Heat a couple of tablespoons groundnut or other frying oil in a heavy-based pan. When hot, put in the onions. Fry them for about 5 minutes until they are starting to colour. Add the paste from the blender and fry briefly. Add the tomatoes and fry until they are starting to break down a bit and thicken the mixture. Add the tomato purée and cook out briefly. Add the coriander, turmeric and salt. Stir for 30 seconds then add the stock and bring to the boil.

Add the whole spices to the sauce, reduce the heat and gently add the meatballs. Cover and let simmer very gently for 40 minutes, turning the meatballs around every now and then.

Garnish with crispy onions (if you wish) and fresh coriander (essential).

Nargisi Kofta Curry

I can’t remember where I first heard about this curry but I knew immediately I must have it because the koftas are basically like lamby scotch eggs simmered in a curry sauce, which also has yoghurt in it.

The eggs are hard-boiled, wrapped with a mixture of minced lamb, puréed onion and garlic, fried and then simmered in a masala sauce.  The slightly sour, spiced yoghurt mixture is a perfect contrast against the rich protein bombs that are the koftas – boy, are they filling. We could only manage 1 each with all the other dishes and I wondered if quail’s eggs might be good instead of hen’s; a bit more bite size if a little more fiddly.

An amazing curry though; who doesn’t want egg wrapped in meat in spicy sauce? You don’t? Please leave.

Nargisi Kofta Curry

(a recipe was kindly sent to me by Maunika, but I couldn’t resist playing around with it).

For the koftas

4 eggs
250g minced lamb
1 medium onion, blended to a paste
1 fat clove garlic, crushed
Salt and pepper

Flour, for dusting the koftas prior to frying

For the masala

2 medium onions, finely diced
2 cloves garlic, crushed
1 red chilli, finely chopped
1 green chilli, finely chopped
1 inch piece of ginger, finely chopped
3 medium tomatoes, skinned and finely chopped
1 teaspoon ground coriander
1 teaspoon ground cumin
1/2 teaspoon turmeric
1 teaspoon garam masala
8 tablespoons natural yoghurt
Fresh coriander, to serve

Groundnut oil, for frying

Hard boil the eggs by putting them in a small saucepan, cover them with water, bring to the boil and then let bubble for about 6 minutes. Remove them from the water, put them in a bowl, cover them with cold water and allow to cool.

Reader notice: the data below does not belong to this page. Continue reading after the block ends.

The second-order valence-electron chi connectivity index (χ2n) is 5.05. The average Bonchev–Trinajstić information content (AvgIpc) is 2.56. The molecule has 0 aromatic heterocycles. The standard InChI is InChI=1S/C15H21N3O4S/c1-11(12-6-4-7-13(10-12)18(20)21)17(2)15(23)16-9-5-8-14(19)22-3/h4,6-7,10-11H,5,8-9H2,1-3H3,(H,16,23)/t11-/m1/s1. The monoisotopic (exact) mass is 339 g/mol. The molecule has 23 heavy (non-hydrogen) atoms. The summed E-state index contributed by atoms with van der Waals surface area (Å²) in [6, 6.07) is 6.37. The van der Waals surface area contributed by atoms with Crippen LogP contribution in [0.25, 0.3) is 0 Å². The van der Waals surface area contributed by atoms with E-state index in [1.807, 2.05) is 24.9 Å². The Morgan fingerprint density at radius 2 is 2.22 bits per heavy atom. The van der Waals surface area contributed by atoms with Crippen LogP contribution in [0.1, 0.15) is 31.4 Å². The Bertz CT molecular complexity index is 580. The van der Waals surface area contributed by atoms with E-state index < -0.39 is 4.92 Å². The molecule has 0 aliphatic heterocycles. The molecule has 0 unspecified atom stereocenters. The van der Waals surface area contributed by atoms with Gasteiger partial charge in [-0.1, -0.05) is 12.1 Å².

Meanwhile, mix the rest of the kofta ingredients together (not the flour) very well in a bowl. It is easiest to use your hands for mixing the meat. When the eggs are cool enough to handle, remove their shells. Divide the meat mixture into four then wrap each egg in the meat. An easy way of doing this is to spread the meat out in an oval shape on a piece of clingfilm, place the egg in the middle, then draw the clingfilm up around the sides of the egg. Make sure all the meat is sealed so there are no gaps where the egg is showing then roll each one in a little flour.

Heat a 1cm depth of groundnut oil in a heavy based pan then fry your koftas, turning them gently, until golden on all sides. Remove and drain on kitchen paper.

To make the sauce, soften the onions in a 3 tablespoons of oil in a frying pan until soft, about five minutes. Add the garlic, ginger and chilli and cook for another couple of minutes, stirring. Add the tomato paste and spices, then mix well and fry until the oil starts to separate from the masala. Add 250ml water and allow to cook for a few minutes. Remove from the heat and stir in the yoghurt a tablespoon at a time. Add the koftas back to the pan, return to a low heat and cook gently for a few minutes, carefully turning the koftas over in the sauce to ensure they are heated through. Scatter with fresh chopped coriander and serve.

Beef Rendang

I actually made this a couple of weeks ago, when the weather had just started to really turn. What better way to stoke the internal fire than with a big bowl of rich rendang in the belly.

The recipe comes from William Leigh (which you can find on Dos Hermanos) and I will come out right now and say it: this is the best rendang I have ever made. So perfectly balanced; fragrant and rich. There is something very satisfying and heart warming about putting a load of ingredients in just one pot and a few hours later plating up a thing of great beauty, the smell of which has been intensifying with every teasing minute.

Aside from whizzing up the paste, that is essentially all you do until you get to the end stage when things get a little hairy. The final step of the recipe involves the splitting of the coconut milk and I’ll admit to feeling slightly alarmed when I returned to the pot to find this unholy mess.